Environmental Laboratory

Improved sensitivity for the detection of per- and polyfluorinated alkyl substances (PFAS) using direct injection method on the Waters Xevo™ TQ Absolute

Apr 02 2023

Author: Janitha De Alwis on behalf of Waters Corporation

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Introduction

The determination of per- and polyfluorinated alkyl substances (PFAS) is an essential part of water analysis today. The requirements for sensitivity for the detection of PFAS are extremely demanding since the regulations in Europe for the quality of drinking water ground water and surface waters include mandatory parametric values and environmental quality standards for a selection of PFAS at extremely low concentrations (pg/L to ng/L). In the following article, we describe how highly sensitive LC-MS/MS technologies and mitigation of background contamination help to check for compliance with these challenging limits using a direct injection approach.


Regulatory framework for PFAS in water in Europe

In Directive (EU) 2020/2184 of 16 December 2020 on the quality of water intended for human consumption (the recast Drinking Waters Directive - DWD), new parameters were specified for the first time that defined limits for PFAS compounds in drinking water in Europe.1 A parametric value of 0.1 µg/L was applied to the “sum of PFAS”, a group of PFAS considered a concern as regards water intended for human consumption, namely 20 selected carboxylic and sulfonic acids with chain lengths from C4 to C13 listed in point 3 of Part B of Annex III. Preserving and improving the quality of surface water is a declared goal of the European Directive 2000/60/EC (the Water Framework Directive - WFD), which established a framework for Community action in the field of water policy.2 Directive 2013/39/EU subsequently amended earlier legislation regarding priority substances and defined various types of Environmental Quality Standards (EQS) for PFOS and its derivatives.3 The term “derivatives” is used to refer to any or all of the substances which contain the PFOS moiety and may break down in the environment to give PFOS. The annual average (AA) EQS in freshwater is extremely low at 0.65 ng/L whereas the maximum allowable concentration (MAC) for PFOS for inland surface waters is much higher (36 µg/L). To check compliance with the limits and standards, sensitive, accurate and reliable methods are required.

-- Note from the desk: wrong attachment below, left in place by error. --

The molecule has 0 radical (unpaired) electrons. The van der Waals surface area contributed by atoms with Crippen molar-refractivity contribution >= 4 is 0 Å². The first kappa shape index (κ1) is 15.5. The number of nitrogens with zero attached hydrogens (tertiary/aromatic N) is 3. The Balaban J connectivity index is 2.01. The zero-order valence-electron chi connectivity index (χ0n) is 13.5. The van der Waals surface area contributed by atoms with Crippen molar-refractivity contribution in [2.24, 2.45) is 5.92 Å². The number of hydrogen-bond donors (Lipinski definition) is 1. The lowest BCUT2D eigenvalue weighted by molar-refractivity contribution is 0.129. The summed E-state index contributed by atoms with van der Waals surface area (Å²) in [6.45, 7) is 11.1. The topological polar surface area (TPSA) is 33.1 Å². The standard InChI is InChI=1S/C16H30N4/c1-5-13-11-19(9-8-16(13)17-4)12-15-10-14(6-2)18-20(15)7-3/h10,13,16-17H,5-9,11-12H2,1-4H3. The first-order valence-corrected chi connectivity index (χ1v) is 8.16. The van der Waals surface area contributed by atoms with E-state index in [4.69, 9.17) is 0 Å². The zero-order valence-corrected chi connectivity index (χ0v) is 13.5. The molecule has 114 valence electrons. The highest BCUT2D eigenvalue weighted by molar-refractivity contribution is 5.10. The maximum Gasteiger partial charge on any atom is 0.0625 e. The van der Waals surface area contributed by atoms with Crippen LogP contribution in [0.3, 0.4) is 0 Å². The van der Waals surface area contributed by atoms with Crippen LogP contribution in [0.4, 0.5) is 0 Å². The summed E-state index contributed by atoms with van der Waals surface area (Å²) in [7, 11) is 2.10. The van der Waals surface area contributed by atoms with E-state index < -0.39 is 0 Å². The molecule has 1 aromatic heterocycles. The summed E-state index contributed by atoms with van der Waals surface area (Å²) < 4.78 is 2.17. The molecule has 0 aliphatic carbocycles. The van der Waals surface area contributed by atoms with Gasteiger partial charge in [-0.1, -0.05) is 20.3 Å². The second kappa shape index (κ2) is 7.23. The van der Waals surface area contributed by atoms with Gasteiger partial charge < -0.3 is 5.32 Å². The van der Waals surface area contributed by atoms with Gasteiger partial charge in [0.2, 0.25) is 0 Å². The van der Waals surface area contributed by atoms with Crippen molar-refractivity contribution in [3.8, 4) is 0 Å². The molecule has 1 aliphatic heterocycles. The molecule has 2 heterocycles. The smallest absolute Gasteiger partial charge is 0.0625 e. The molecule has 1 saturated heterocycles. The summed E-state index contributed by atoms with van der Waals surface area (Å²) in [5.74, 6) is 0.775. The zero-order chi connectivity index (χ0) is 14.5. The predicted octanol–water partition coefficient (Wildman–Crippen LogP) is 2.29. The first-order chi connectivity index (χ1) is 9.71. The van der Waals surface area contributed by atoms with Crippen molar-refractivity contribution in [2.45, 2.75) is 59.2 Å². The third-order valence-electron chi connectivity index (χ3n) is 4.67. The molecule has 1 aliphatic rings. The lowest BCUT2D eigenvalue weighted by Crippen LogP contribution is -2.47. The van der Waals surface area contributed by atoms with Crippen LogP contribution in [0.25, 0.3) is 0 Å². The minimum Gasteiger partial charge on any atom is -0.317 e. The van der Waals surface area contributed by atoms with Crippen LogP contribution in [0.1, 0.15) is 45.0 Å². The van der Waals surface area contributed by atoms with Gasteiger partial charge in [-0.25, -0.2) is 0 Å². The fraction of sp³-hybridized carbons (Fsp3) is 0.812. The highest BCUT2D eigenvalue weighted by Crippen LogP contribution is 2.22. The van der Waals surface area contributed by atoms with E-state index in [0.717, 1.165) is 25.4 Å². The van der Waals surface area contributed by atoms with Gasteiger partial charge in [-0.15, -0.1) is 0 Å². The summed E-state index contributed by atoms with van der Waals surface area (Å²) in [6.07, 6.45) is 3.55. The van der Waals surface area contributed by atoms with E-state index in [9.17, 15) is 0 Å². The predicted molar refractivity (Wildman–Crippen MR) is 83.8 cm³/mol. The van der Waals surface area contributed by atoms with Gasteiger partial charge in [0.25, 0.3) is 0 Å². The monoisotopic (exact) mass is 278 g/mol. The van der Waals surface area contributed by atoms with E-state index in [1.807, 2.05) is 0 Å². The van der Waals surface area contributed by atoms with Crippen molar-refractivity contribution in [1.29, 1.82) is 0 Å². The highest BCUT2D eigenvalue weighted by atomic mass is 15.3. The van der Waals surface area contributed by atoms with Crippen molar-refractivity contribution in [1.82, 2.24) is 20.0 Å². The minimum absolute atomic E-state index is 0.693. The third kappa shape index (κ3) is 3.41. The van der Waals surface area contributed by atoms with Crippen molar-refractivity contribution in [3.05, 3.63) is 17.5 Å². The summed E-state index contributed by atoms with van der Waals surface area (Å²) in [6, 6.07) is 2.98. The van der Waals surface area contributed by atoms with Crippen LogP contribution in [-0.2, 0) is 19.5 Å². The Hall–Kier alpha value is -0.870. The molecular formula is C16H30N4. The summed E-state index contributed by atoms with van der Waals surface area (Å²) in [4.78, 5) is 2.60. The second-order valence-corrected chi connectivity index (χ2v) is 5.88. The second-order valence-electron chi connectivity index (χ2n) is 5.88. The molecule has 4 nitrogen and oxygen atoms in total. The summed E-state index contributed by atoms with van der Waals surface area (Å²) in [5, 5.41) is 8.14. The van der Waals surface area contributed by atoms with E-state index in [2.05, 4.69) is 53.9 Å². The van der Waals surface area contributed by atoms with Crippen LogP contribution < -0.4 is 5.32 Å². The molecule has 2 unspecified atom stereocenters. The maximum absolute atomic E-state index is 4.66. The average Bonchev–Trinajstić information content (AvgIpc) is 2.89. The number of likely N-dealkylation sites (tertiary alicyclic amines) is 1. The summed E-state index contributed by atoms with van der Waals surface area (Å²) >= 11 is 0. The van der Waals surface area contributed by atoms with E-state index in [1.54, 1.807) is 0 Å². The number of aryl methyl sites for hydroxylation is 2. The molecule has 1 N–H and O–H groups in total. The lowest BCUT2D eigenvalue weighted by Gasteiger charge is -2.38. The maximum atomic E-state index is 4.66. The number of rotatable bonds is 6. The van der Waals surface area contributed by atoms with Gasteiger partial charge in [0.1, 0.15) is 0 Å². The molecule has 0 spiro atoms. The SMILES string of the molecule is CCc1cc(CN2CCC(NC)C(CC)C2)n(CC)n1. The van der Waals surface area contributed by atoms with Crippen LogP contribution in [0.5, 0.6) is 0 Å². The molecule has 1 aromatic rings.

Two analytical approaches have been used to reach detection limits low enough to check compliance with regulatory requirements: with and without a sample clean-up/analyte enrichment step. With the former, water samples can be subjected to solid-phase extraction (SPE), typically using a weak anion exchange sorbent (eg OasisTM WAX). However, reliance on SPE for enhanced sensitivity has some disadvantages. It adds to the cost of the analysis in terms of the need for extra consumables and additional time. SPE can also be a source of PFAS contamination, concentrated by evaporation of the solvents and leaching from the sorbent, which has a negative impact on the performance of the method. The alternative to SPE is direct injection of the water sample on to the LC-MS/MS system, which avoids one source of contamination and results in a quicker overall method, and which could also lead to increased sample throughput as well as less solvent waste. However, the sensitivity of the LC-MS/MS system selected needs to be sufficient for the detection of PFAS at the extremely low levels without any enrichment or clean-up steps.  
A direct injection method was developed for the practical implementation of this requirement, which achieves a limit of quantification of 0.001 µg/L for the individual substances. Various factors played a role in the development of the method in order to reach ultimate sensitivity in routine sample analysis.

 

Action to mitigate background contamination issues

PFAS from fluoropolymers and coating are ubiquitous in common sampling and analytical equipment and can easily contaminate solvents and reagents. Hence, laboratory contamination is common and near impossible to eliminate. Background issues with perfluorobutane sulfonic acid and its potassium salt (PFBS) are extremely common. Such contamination can lead to reporting of false positives and/or higher reporting limits due to elevated background. It is essential to take steps to try to mitigate this contamination:
•  Avoid all products likely to contain fluoropolymers – eg vials with Teflon seals
•  Minimise risks from contaminated dust and air
•  Screen all analytical consumables, solvents and reagents including water purifying systems
•  Carry out extensive use of procedural blanks from sample storage all the way through the LC-MS/MS step
•  Implement traceability systems for the consumables used in the laboratory
To exclude contaminations from the LC system, it can be modified with a PFAS Installation Kit. This establishes a complete flow path for analysis of  PFAS-containing samples while minimizing interference from background contamination. It involves removing and replacing components such as some tubing assemblies that contain known PFAS and separating any unavoidable interference from sources such as mobile phase by delaying their signal from the sample using an isolator column.

 

Improve detection and sensitivity with the Xevo TQ Absolute or switching to the UniSpray TM Ion Source